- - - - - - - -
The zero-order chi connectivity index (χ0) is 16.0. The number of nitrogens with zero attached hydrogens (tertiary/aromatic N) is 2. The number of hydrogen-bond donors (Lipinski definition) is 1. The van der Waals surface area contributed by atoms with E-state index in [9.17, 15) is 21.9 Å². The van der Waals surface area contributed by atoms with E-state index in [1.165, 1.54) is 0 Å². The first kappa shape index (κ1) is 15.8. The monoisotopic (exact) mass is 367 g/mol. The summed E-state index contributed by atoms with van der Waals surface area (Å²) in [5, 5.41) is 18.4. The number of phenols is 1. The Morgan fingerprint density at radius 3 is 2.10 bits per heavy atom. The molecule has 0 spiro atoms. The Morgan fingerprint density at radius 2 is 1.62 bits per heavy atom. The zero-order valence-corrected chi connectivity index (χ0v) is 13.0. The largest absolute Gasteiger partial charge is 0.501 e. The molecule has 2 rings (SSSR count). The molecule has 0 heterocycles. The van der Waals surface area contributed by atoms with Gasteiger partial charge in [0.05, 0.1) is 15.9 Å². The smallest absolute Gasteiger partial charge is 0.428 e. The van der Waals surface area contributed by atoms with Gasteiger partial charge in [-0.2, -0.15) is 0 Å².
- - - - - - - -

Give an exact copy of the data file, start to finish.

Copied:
The zero-order chi connectivity index (χ0) is 16.0. The number of nitrogens with zero attached hydrogens (tertiary/aromatic N) is 2. The number of hydrogen-bond donors (Lipinski definition) is 1. The van der Waals surface area contributed by atoms with E-state index in [9.17, 15) is 21.9 Å². The van der Waals surface area contributed by atoms with E-state index in [1.165, 1.54) is 0 Å². The first kappa shape index (κ1) is 15.8. The monoisotopic (exact) mass is 367 g/mol. The summed E-state index contributed by atoms with van der Waals surface area (Å²) in [5, 5.41) is 18.4. The number of phenols is 1. The Morgan fingerprint density at radius 3 is 2.10 bits per heavy atom. The molecule has 0 spiro atoms. The Morgan fingerprint density at radius 2 is 1.62 bits per heavy atom. The zero-order valence-corrected chi connectivity index (χ0v) is 13.0. The largest absolute Gasteiger partial charge is 0.501 e. The molecule has 2 rings (SSSR count). The molecule has 0 heterocycles. The van der Waals surface area contributed by atoms with Gasteiger partial charge in [0.05, 0.1) is 15.9 Å². The smallest absolute Gasteiger partial charge is 0.428 e. The van der Waals surface area contributed by atoms with Gasteiger partial charge in [-0.2, -0.15) is 0 Å².